65. Desi Italiana — on 22nd September, 2008 at 1:34 am  

    Ravi:

    “In fact, we get along with people that have the same interests, education, and culture – and it is natural that our friends belong to the same socio-economic background as we are.”

    Not always. My ass has been broke for many, many years, and yet I have friends who are really well-off.

  66. sonia — on 22nd September, 2008 at 2:17 am  

    so true desi. especially when those of us who could have been doctors lawyers investment bankers management consultants instead went and worked for non-profits/travelled/worked for non-profits and all our peers and uni friends who did go and become doctors lawyers “professionals” straight out of uni and never took that career break…

  67. sonia — on 22nd September, 2008 at 2:20 am  

    63 – heh desi i think your global movement is here already. for example, taking a look around any london bar/ and you can see it happening.. (the likes of ashik must be very disapproving_) of course you wont see too many mixed asian something couples wandering around brick lane, unless they’re definitely not from the area.

  68. sonia — on 22nd September, 2008 at 2:39 am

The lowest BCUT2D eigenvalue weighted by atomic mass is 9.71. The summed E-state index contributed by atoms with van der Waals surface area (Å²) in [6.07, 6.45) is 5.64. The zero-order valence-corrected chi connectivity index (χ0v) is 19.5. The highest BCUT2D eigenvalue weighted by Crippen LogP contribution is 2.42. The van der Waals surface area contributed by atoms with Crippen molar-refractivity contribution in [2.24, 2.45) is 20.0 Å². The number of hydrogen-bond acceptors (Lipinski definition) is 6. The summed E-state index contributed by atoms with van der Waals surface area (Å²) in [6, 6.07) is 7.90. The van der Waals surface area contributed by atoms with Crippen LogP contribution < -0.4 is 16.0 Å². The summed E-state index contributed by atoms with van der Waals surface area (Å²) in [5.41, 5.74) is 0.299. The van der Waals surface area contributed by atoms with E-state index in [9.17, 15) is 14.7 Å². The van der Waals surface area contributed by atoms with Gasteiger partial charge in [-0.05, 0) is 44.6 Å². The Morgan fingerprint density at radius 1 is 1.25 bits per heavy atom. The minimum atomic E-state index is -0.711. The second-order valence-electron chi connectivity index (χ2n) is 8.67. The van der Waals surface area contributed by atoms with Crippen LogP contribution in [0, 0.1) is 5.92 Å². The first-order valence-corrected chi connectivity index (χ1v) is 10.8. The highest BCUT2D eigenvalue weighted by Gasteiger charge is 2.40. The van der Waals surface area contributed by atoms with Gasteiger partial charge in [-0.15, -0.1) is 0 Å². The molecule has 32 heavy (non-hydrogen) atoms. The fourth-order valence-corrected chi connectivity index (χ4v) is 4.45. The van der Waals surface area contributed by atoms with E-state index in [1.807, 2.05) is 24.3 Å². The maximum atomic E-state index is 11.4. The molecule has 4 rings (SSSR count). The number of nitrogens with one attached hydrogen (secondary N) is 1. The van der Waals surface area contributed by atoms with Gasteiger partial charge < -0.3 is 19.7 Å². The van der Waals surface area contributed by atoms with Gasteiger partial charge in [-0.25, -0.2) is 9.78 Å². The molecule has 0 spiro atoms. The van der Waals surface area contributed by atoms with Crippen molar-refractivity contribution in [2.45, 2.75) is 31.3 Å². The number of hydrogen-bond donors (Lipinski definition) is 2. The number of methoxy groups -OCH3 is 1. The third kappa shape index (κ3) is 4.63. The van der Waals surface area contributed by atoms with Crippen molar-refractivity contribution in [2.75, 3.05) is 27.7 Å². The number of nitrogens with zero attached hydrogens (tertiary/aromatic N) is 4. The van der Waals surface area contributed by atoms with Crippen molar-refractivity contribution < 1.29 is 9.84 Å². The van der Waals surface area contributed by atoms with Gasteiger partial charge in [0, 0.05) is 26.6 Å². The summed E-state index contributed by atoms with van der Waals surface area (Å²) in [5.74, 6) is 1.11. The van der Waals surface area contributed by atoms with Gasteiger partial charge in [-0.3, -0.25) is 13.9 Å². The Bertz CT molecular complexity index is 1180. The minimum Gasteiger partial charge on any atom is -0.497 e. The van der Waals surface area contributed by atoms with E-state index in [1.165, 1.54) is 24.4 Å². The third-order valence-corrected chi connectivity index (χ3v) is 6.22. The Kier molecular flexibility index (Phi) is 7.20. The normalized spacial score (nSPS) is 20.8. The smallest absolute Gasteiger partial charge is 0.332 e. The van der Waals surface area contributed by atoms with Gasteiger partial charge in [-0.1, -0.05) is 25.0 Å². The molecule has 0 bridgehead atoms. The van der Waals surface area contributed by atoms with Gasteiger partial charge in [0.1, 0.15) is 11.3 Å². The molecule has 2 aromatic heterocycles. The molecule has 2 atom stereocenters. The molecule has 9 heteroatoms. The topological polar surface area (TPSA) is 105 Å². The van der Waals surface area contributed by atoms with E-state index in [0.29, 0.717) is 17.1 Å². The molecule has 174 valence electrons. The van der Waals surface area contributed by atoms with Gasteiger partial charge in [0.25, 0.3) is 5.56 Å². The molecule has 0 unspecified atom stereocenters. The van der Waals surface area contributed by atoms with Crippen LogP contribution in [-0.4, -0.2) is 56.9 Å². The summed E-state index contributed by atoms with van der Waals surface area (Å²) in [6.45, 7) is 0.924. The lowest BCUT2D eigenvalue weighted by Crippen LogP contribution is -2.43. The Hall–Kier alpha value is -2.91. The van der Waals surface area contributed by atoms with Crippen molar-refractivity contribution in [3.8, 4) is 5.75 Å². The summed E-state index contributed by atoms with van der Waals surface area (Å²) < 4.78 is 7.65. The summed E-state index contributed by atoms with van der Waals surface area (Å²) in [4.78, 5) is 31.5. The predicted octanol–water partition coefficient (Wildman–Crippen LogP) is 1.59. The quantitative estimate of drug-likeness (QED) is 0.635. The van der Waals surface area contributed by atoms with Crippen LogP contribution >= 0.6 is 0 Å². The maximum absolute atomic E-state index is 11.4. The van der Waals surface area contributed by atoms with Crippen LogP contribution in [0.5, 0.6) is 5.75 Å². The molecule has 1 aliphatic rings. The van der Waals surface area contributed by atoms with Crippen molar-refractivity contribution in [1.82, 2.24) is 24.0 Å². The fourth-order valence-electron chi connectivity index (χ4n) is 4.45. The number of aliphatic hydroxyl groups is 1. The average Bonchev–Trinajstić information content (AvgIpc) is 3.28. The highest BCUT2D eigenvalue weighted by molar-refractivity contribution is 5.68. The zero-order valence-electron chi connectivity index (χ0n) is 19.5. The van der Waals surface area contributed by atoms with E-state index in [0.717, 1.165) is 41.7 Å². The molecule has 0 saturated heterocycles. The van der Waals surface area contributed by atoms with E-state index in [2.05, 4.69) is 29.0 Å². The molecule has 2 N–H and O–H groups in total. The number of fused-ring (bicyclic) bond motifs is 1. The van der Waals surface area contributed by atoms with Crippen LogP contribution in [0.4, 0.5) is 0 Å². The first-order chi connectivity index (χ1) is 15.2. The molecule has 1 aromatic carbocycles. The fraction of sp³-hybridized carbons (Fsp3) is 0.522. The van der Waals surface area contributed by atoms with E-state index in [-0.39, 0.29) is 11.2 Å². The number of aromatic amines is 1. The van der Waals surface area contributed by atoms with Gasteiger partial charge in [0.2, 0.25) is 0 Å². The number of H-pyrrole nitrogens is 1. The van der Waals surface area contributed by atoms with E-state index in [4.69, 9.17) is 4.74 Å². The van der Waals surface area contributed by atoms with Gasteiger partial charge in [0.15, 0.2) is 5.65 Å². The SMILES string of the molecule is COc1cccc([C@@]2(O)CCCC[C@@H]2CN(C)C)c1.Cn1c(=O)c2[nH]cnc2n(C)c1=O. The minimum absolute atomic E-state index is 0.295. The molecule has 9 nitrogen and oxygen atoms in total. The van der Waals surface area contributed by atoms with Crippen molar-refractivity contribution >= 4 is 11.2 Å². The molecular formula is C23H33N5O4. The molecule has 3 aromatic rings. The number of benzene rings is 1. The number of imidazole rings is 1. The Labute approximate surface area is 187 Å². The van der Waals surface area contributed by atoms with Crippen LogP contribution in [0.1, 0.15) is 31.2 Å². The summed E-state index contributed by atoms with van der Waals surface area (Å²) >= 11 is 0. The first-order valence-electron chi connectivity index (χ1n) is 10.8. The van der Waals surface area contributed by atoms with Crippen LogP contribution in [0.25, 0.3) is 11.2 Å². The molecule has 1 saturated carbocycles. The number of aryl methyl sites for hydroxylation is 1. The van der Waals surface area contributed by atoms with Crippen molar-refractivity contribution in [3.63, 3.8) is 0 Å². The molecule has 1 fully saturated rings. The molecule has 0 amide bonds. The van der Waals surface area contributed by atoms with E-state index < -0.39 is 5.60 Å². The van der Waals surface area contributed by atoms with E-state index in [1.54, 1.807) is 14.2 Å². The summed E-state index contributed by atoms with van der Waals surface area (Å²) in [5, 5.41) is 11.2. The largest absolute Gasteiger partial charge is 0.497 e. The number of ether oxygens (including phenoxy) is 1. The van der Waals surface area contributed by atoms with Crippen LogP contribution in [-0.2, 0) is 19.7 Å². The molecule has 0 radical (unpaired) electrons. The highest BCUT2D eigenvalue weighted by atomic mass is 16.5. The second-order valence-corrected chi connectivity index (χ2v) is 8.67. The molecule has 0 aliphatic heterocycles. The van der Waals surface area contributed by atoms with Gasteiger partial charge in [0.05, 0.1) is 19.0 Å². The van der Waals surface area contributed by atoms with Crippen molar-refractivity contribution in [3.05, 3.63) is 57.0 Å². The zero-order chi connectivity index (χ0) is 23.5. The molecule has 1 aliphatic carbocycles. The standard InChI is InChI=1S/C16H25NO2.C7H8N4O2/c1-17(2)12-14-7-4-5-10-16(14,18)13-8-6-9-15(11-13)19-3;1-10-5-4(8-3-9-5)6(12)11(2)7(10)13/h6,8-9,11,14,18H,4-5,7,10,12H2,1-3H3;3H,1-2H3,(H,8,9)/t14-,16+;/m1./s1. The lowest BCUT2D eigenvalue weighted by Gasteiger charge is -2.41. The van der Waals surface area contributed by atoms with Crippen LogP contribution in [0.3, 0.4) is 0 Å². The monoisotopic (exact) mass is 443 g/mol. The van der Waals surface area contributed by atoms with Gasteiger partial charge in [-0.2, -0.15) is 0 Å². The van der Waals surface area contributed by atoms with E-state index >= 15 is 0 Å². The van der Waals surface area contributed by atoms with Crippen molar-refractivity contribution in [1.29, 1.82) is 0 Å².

India Parenting:

    “”Iyer boy Srivatsam Revathi Brahacharanam seeks fair, homely, cultured bride of same caste…” reads a classified in the matrimonial section of a newspaper. But why the same caste? Should it matter? One look at the way the matrimonial section is classified – separate sections for Gujaratis, Bengalis, and Maharashtrians – and it is clear that it does matter”

    ..Marriage of religions, not people
    Couples adjust, families don’t

    People say they are not that rigid, but when it comes to religion, take it with a pinch of salt. Take Mrs. Khanna for instance. Her son married a Muslim girl. She says, “Like all parents I would have preferred my son to marry a girl from our community. But once I met Saira, I had no objection to the marriage because my daughter-in-law is a wonderful person. My only condition is that my grandchildren be brought up in the Hindu faith.”

    These objections on religious grounds seem to have no rationale behind them. If Mrs. Khanna’s daughter-in-law is a wonderful person in spite of being a Muslim, then as long as Mrs. Khanna’s grandchildren also grow up to be wonderful people, does it really matter if they are Hindu or not? But then, religion and rationality rarely go hand in hand.

  69. Ravi Naik — on 22nd September, 2008 at 10:15 am